So, the Germans were very happy with the deal that was reached. It was a very complex deal. It took a lot of negotiating. And so at this point to call all of that into question is certainly something that is not going down well at all here among Berlin politicians, and of course, in all of Germany, Max.

FOSTER: Fred Pleitgen, thank you very much indeed.

Well, Constantine Michalos is the president of the Athens Chamber of Commerce and he joins us now on the telephone from Athens.

Thank you so much for joining us.

A lot has changed in Greece over the last 24 hours, for the better or the worse, in your view?

CONSTANTINE MICHALOS, PRESIDENT, ATHENS CHAMBER OF COMMERCE: Well, I think for the worst. We were all stunned both locally and internationally when the prime minister came up with the statement concerning the referendum during his speech to the parliamentary group of the governing party.

And it is now clear and evident that there wasn't any communication whatsoever, even with his closest cabinet allies, and also with the EU leaders, and especially Mr. Sarkozy and Mrs. Merkel, who I agree with you, just listening to your report, that they will be absolutely furious tomorrow during the G20 meeting.

Now there have been various developments and rumors, so far, concerning the vote of confidence. There is apparently a group of about seven government PMs who are waiting. They are on a standby basis. But obviously because Greece needs to be represented tomorrow at the G20 meeting, there is no point in proceeding with whichever action they feel is the right one until he returns from G20.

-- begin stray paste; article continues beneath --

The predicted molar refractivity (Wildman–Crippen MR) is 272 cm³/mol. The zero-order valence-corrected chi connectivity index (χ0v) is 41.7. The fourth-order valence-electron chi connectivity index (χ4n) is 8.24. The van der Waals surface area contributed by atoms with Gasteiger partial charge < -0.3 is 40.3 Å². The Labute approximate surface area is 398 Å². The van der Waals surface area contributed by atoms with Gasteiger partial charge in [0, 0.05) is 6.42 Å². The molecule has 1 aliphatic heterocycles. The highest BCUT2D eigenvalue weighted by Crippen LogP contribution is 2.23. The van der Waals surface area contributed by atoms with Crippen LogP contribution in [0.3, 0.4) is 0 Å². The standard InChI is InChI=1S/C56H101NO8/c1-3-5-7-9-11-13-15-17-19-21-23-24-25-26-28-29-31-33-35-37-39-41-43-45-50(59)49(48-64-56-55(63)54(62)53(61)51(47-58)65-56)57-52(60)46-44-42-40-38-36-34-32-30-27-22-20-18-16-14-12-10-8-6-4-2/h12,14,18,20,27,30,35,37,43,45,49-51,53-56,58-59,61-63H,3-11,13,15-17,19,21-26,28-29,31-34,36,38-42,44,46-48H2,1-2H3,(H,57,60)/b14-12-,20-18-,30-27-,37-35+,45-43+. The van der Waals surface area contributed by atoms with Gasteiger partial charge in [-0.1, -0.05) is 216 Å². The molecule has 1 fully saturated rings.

I will agree with the previous speaker, the former minister of finance, Mr. Doukas, that Mr. Papandreou committed political suicide with the gross political mismanagement that he showed yesterday. And I think what we need at the moment is a government of consensus. We need cooperation. We need seriousness, above all, in order to regain our credibility gap, which has been created with our EU partners as of yesterday.

Because the Dutch came out earlier on today and clearly indicated that as long as the referendum announcement is materialized, they consider that as a breaker to the basic agreement, which was reached late last week at the summit conference in Brussels, and anyone can imagine what that means for Greece.

FOSTER: Greece, the cradle of democracy, what is so wrong with going to the people and asking them what they think of this bailout, when it is clear so many members of the public are against it? What is he doing so wrong?